Pelham Mayor Bobby Hayes says the city will not negotiate an extension to the current lease, which will expire on May 31, until the Slammers have paid their outstanding debts to various businesses in the community. "I'm not interested in negotiating with people who haven't paid their debts to the community," Hayes said.

Slammers officials see things a little differently. While they do admit the team currently owes $5,604.84 to the city in taxes, and other amounts to other local businesses, they believe that they can't move forward with new investors in the team until a lease extension is granted. Team president Taylor Hall said high startup costs and low attendance figures contributed to the additional debts. "It was a tough year financially for us. We lost a lot more money than we thought we were going to. We just expected to draw more fans," Hall said. 

Hayes says the Slammers were warned at a meeting in May that they must settle their debts. "They were warned two months ago that they needed to get their debts straight with all the businesses in the community. The city was told that all their debts would be taken care of," Hayes said.

Rumors of another hockey team moving into the city have been around for weeks but Hayes says the city will not negotiate with anyone other than the Slammers until their lease expires. After that, the city will entertain other offers.

The Slammers have no plans to play anywhere else in the Birmingham area. "At this point in time, we believe the Pelham Civic Center is the best place for us. We want to be back," Hall said.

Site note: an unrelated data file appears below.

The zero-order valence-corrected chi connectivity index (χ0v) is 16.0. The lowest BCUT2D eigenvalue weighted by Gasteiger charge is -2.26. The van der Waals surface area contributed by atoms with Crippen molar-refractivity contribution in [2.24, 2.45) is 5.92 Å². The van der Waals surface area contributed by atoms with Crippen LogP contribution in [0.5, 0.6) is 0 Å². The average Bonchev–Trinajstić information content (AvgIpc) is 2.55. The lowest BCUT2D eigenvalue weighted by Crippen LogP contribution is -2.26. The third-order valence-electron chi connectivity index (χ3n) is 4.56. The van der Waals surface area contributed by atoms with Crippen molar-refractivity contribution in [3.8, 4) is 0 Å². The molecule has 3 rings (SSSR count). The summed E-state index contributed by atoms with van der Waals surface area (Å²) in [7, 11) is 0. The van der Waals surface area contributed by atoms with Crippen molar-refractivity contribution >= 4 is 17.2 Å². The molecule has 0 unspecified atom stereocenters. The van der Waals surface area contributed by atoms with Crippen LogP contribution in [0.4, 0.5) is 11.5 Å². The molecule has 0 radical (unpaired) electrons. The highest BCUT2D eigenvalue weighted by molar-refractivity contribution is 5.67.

Southern Hockey League logoThe Eastern Hockey League announces it will immediately be known as the Southern Hockey League. The league claims the move was made to appease the East Coast Hockey League, which said the EHL was too similar to the ECHL, which officially goes by their initials only.

Speaking on behalf of the new Southern Hockey League, David Waronker, owner of the Orlando Seals, Jacksonville Barracudas, and Macon Trax, said, "As we try to establish our own identity and the ECHL raised its concerns about the similarity of the names, we looked at the situation and agreed. So a new name is the best way for us to differentiate ourselves and keep our fans focused on our teams."

The move is questioned by many, considering their name is now similar to the South East Hockey League (SEHL), another direct competitor.


June 2004

    Slammers president Taylor Hall continues to try and negotiate a lease renewal with the city of Pelham. "We're still very hopeful that we're going to be playing in the Pelham Civic Complex this year," Hall said.

That prospect looks dim, however, as the team is currently not able to pay its employees. Slammers head coach Garry Unger is one of those employees. "I've gotten to the point where I've hung in as long as I can, and I've got to find something I can do. We don't see a light at the end of the tunnel. I've got to get a job," Unger said.